Lord Sackville visited Knole many times when he was young, but did not expect to inherit the Sackville title from his Uncle Lionel, the 6th Baron Sackville of Knole. Robert has many memories of exploring the house and the workings of Knole Estate from years past, as the old, almost feudal, ways of life were finally dying out.
Robert Sackville-West, Lord Sackville
Childhood days at Knole, 1967-1970s
Interviewed by Marcia Barton and Carol Cheeseman
Roaming the attics and the showrooms at Knole
You mentioned that you loved roaming in the attics and up on the roofs. Were you ever allowed in the showrooms, were you allowed to wander?
RS-W: Yes, I’m sure we were. We could basically wander, in those days, anywhere. We would spend hours on the roofs, nobody really minded or cared, it was terrific. The showrooms we would also go in to, the only constraint there was when the alarms might or might not be on. But apart from that we would wander at will.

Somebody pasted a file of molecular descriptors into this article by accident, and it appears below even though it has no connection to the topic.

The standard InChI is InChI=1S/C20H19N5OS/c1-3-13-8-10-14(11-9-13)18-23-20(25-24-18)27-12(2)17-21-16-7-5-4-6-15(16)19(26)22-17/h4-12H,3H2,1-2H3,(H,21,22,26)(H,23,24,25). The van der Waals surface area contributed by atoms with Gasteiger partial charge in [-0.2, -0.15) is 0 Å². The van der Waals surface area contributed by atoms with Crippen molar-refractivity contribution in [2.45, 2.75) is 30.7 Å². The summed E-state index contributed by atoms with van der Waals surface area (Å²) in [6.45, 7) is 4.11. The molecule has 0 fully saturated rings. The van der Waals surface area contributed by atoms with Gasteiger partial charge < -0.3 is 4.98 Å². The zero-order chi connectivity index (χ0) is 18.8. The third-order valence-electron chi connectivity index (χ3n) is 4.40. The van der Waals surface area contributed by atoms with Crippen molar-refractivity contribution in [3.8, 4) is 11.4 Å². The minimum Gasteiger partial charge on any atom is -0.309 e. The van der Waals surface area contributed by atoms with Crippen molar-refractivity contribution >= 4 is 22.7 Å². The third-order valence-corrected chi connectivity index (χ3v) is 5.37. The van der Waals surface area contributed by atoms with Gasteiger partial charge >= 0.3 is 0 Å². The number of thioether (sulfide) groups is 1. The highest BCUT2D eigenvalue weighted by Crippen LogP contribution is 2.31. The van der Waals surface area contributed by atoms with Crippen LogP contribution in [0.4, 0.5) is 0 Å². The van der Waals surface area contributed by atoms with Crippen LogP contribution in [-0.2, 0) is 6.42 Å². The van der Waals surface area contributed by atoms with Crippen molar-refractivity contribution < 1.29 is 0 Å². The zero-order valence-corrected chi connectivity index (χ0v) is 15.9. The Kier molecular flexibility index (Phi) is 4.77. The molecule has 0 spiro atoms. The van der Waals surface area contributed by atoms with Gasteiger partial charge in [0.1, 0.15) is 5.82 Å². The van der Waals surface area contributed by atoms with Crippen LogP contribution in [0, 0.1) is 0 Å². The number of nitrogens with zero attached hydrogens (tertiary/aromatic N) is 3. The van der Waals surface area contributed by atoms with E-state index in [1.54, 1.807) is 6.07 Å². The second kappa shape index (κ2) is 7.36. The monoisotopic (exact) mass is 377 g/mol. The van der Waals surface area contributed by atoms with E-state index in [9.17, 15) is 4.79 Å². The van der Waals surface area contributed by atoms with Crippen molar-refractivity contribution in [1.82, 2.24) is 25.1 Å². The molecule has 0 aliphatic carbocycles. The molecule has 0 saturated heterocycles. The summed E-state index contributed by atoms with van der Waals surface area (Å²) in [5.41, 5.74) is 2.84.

You didn’t feel tempted, like Vita was, to pick up the silver hairbrushes or anything like that?
RS-W: No, I think we were relatively respectful of the things. I remember when I was about 15, or 14, and in those days my father [Hugh Sackville-West] every night used to go on a round of the showrooms at about 9.30 or 10 o’ clock at the end of the day, I’m not quite sure why, and he had very bad asthma at one stage, and I remember volunteering and for one of the holidays aged 14 or 15, doing that round on my own by torchlight.
Mrs Hutchinson and her flat at Knole
Mrs Hutchinson was a cleaner who worked for my mother, who was an elderly lady; I mean she was probably in her 70s when she took on the job, or certainly in her late 60s. She was a very genteel woman who had fallen on hard times. Her husband had been really quite a famous writer of the 1930s, I think, called A.S.M. Hutchinson, who’d written this very best selling novel called ’If Winter Comes’, which was great. She was reduced to cleaning and she lived in the little flat just off the north wing which still, in that way that Knole has, still bears her name, just as, for some reason or other, Mr. Mason’s rooms, unoccupied now by him for at least 40 years, still bear his name.